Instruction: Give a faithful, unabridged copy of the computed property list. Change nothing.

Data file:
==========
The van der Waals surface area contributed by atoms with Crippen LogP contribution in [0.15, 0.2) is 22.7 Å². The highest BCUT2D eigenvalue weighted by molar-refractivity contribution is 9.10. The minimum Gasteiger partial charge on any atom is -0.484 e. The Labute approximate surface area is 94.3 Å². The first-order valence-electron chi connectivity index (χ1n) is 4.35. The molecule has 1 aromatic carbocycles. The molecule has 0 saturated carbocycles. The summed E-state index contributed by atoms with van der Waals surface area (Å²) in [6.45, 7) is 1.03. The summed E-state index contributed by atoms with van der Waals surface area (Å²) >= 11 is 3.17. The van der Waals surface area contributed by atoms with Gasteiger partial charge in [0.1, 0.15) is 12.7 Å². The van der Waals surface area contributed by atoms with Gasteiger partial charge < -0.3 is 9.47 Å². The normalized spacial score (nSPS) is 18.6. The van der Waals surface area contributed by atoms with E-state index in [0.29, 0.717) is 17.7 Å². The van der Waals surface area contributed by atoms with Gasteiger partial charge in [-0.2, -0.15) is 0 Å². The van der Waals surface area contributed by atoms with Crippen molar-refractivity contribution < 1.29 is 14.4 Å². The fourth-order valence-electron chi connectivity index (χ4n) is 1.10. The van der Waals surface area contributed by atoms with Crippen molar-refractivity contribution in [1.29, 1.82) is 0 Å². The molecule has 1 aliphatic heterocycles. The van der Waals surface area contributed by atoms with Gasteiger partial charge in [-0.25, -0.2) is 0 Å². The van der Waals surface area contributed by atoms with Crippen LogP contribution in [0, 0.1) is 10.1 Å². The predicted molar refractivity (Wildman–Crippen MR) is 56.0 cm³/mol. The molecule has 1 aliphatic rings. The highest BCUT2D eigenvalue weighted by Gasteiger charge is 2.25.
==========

The van der Waals surface area contributed by atoms with Crippen LogP contribution in [0.15, 0.2) is 22.7 Å². The highest BCUT2D eigenvalue weighted by molar-refractivity contribution is 9.10. The minimum Gasteiger partial charge on any atom is -0.484 e. The Labute approximate surface area is 94.3 Å². The first-order valence-electron chi connectivity index (χ1n) is 4.35. The molecule has 1 aromatic carbocycles. The molecule has 0 saturated carbocycles. The summed E-state index contributed by atoms with van der Waals surface area (Å²) in [6.45, 7) is 1.03. The summed E-state index contributed by atoms with van der Waals surface area (Å²) >= 11 is 3.17. The van der Waals surface area contributed by atoms with Gasteiger partial charge in [0.1, 0.15) is 12.7 Å². The van der Waals surface area contributed by atoms with Gasteiger partial charge < -0.3 is 9.47 Å². The normalized spacial score (nSPS) is 18.6. The van der Waals surface area contributed by atoms with E-state index in [0.29, 0.717) is 17.7 Å². The van der Waals surface area contributed by atoms with Gasteiger partial charge in [-0.2, -0.15) is 0 Å². The van der Waals surface area contributed by atoms with Crippen molar-refractivity contribution < 1.29 is 14.4 Å². The fourth-order valence-electron chi connectivity index (χ4n) is 1.10. The van der Waals surface area contributed by atoms with Crippen molar-refractivity contribution in [1.29, 1.82) is 0 Å². The molecule has 1 aliphatic heterocycles. The van der Waals surface area contributed by atoms with Gasteiger partial charge in [-0.25, -0.2) is 0 Å². The van der Waals surface area contributed by atoms with Crippen LogP contribution in [0, 0.1) is 10.1 Å². The predicted molar refractivity (Wildman–Crippen MR) is 56.0 cm³/mol. The molecule has 1 aliphatic rings. The highest BCUT2D eigenvalue weighted by Gasteiger charge is 2.25.